There are as many ways to do this as there are families, as there are people with different talents and vocations. I love to sing, and Nathan plays banjo and guitar, so we enjoy making our own music. We now have older children who are better musicians than we are, and it has become a lot of fun. My interest in teaching led me to homeschool our children for many years. Homeschooling is a great way to “take back” the time and space you need to make your home culture a priority, though it certainly is not the only way to do this well. In more recent years, I have been blessed to rely on excellent local schools such as Hillsdale Academy for our older children’s formal education. We take our daily family prayers and meals very seriously, and we make them a priority. I really enjoy founding family traditions around the feasts of the Christian year, turning them into opportunities for education and celebration. Every family will have different strengths when it comes to forming a vibrant family culture.

What are some things that stand in the way of this vision of culture?

The idea of radical personal autonomy is, I think, at the root of so many cultural ills. At the heart of this lies the idea that I can make myself whatever I want to be, with no constraints on my will, whether natural, physical, or moral. Freedom means to “define one’s own concept of existence, of meaning, of the universe,” to quote the Planned Parenthood vs. Casey Supreme Court Case. If there are any constraints on my will these are contrary to my happiness, because my happiness equals doing what I want. This is the modern religion. The message to women is to throw off the constraints of nature, throw off the constraints of the child in the womb, throw off the demands of the infant and young child; those things are holding you back from becoming you. Because a woman is called to a kind of self-gift in motherhood, that lie can be very appealing. Especially when women experience the difficulty of that gift, the culture offers an answer: “It’s not fair!”

Nothing cuts against personal autonomy like the infant child. I think so many women who go through college are really caught up short when they confront this, and perhaps surprised that no one ever mentioned it.  In college everyone is an individual. Even though you know there are differences between men and women, they are not quite so obvious because everyone is doing the same thing. Suddenly, when you join your spouse and start building a family, those differences become stark. The husband has to decide: “I’m going to sacrifice some of my autonomous ambitions to support and foster this family, and then as the child grows I’m going to step in more and more, really take up my full role as father, and not just bring home the bacon and do what I want to do.” And the gift the woman gives of her presence is done in a radical way. That she recognizes this as a part of her own happiness and development is critical. With this comes a tension that the feminists rage against, but it’s not patriarchy, and it’s not prejudice, or the glass ceiling.  It’s the natural fact that babies and very young children need their mothers continually, physically present for a greater period of time than they need their fathers continually, physically present.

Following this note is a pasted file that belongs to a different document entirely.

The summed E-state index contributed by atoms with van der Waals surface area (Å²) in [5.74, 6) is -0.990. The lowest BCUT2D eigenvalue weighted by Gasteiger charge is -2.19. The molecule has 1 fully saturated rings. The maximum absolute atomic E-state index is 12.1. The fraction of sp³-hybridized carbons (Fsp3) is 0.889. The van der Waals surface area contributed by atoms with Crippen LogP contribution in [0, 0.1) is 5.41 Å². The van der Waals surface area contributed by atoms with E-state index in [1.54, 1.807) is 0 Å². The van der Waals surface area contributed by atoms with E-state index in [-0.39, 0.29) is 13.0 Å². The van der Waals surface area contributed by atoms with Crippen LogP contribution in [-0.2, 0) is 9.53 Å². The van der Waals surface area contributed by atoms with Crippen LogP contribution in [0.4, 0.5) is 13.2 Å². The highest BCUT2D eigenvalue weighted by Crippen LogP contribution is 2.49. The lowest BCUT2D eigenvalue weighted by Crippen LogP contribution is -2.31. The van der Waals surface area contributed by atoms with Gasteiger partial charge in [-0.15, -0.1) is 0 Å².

The whole formation of the young human person in some sense depends upon that foundational self-gift of the mother, so one of the key things at the very beginning of culture building is the woman’s decision to dedicate a large amount of her physical, mental, and psychological resources to that young child. Does that mean she can’t work outside the home? No. What percentage? Every woman has to prudentially determine that herself. I have done several part-time jobs over the years, such as teaching and running parish programs. Now I work part-time for the marriage movement CanaVox.  But no one, man or woman, can really “have it all” as the modern feminists continually tell us we should. Every time we make a decision to pursue one thing, we preclude doing something else, and those decisions have to be guided by true priorities and our own vocation.  

I think the critical thing is that each mother is able to say, yes, I’m willing to dedicate myself to caring for this young life, and I don’t see it as the end of my existence as an independent and happy person. I actually see it as a fulfillment of my growth as a woman and as a person, and a part of my happiness. My husband sees it too, and he’s going to support me in this decision. We know that this is a great work, and though all great work involves some sacrifice, it is fundamentally a work of love and joy.

Klara HolscherKlara Holscher, ’17, is an English major from Hobart, New York. She possesses a quirky sense of humor, an orange car, and a terrible sense of direction. It remains to be seen whether or not these elements will lead to a career in writing, but regardless, they should afford some amusement along the way.